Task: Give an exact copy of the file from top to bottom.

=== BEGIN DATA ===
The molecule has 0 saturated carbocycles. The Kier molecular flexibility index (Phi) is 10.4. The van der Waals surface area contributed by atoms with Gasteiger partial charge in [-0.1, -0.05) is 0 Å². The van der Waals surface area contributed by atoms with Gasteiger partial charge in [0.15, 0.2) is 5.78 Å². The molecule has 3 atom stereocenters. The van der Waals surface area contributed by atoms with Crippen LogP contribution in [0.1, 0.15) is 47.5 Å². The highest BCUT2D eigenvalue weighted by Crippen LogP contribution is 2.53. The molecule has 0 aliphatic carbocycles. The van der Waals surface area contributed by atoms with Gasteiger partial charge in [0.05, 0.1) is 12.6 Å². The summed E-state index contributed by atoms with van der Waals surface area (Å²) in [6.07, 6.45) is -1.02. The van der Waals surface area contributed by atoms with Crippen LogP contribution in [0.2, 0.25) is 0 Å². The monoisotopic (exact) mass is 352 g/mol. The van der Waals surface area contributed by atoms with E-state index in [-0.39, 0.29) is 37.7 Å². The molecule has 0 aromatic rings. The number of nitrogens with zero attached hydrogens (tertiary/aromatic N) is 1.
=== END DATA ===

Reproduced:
The molecule has 0 saturated carbocycles. The Kier molecular flexibility index (Phi) is 10.4. The van der Waals surface area contributed by atoms with Gasteiger partial charge in [-0.1, -0.05) is 0 Å². The van der Waals surface area contributed by atoms with Gasteiger partial charge in [0.15, 0.2) is 5.78 Å². The molecule has 3 atom stereocenters. The van der Waals surface area contributed by atoms with Crippen LogP contribution in [0.1, 0.15) is 47.5 Å². The highest BCUT2D eigenvalue weighted by Crippen LogP contribution is 2.53. The molecule has 0 aliphatic carbocycles. The van der Waals surface area contributed by atoms with Gasteiger partial charge in [0.05, 0.1) is 12.6 Å². The summed E-state index contributed by atoms with van der Waals surface area (Å²) in [6.07, 6.45) is -1.02. The van der Waals surface area contributed by atoms with Crippen LogP contribution in [0.2, 0.25) is 0 Å². The monoisotopic (exact) mass is 352 g/mol. The van der Waals surface area contributed by atoms with E-state index in [-0.39, 0.29) is 37.7 Å². The molecule has 0 aromatic rings. The number of nitrogens with zero attached hydrogens (tertiary/aromatic N) is 1.